Journal article

Occupational stress in the Australian nursing workforce: a comparison between hospital‐based nurses and nurses working in very remote communities

1 Jun 2011
Description

Abstract 

Objective 

To compare workplace conditions and levels of occupational stress in two samples of Australian nurses. 

Design 

The research adopted a cross‐sectional design, using a structured questionnaire. 

Setting 

Health centres in very remote Australia and three major Australian hospitals. 

Subjects 

349 nurses working in very remote Australia and 277 nurses working in three major hospitals in South Australia and the Northern Territory. 

Main Outcome Measures 

The main outcome measures were psychological distress (assessed using the General Health Questionnaire‐12), emotional exhaustion (assessed using the Maslach Burnout Inventory), work engagement (assessed using the Utrecht Work Engagement Scale‐9) and job satisfaction (assessed using a single item measure based on previous relevant research).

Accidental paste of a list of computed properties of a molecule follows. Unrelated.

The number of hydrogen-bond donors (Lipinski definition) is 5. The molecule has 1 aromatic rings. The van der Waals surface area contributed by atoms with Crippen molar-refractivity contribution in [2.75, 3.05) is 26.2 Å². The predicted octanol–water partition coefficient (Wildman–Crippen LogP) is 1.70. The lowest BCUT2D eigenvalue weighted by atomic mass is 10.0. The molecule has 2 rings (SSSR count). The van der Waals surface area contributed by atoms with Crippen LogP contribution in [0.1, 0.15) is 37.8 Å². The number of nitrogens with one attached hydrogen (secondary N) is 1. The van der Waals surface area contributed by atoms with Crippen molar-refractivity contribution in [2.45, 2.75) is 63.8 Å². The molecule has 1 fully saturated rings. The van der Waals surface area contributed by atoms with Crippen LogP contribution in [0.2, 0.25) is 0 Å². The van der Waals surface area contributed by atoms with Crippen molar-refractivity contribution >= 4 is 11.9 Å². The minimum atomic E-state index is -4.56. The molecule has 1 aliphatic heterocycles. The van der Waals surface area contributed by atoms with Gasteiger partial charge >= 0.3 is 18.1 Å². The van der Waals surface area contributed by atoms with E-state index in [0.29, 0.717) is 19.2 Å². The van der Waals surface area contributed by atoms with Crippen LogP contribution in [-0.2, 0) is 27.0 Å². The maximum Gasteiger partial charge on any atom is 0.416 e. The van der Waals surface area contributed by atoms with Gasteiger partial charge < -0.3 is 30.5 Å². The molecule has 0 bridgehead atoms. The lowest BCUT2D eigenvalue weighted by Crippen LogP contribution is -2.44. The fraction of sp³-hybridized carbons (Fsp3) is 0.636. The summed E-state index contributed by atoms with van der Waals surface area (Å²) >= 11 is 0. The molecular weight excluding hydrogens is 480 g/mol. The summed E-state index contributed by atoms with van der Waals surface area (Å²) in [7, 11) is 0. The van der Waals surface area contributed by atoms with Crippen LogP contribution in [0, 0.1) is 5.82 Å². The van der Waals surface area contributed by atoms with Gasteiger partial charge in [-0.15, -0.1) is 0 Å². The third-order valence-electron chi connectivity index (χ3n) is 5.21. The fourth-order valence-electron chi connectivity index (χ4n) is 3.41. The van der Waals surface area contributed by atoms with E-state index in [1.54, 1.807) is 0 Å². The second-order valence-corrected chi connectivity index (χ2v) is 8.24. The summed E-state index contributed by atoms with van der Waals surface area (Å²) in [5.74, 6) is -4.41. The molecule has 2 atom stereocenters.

Results 

Results revealed that nurses working in major Australian hospitals reported higher levels of psychological distress and emotional exhaustion than nurses working very remotely. However, both groups report relatively high levels of stress. Nurses working very remotely demonstrated higher levels of work engagement and job satisfaction. There are common job demands and resources associated with outcome measures for both nurses working very remotely and nurses working in major hospitals. 

Conclusion 

This research has implications for workplace interventions and the retention of staff in both hospitals and remote area health care facilities. 

Publication Details
Published year only: 
2011
20
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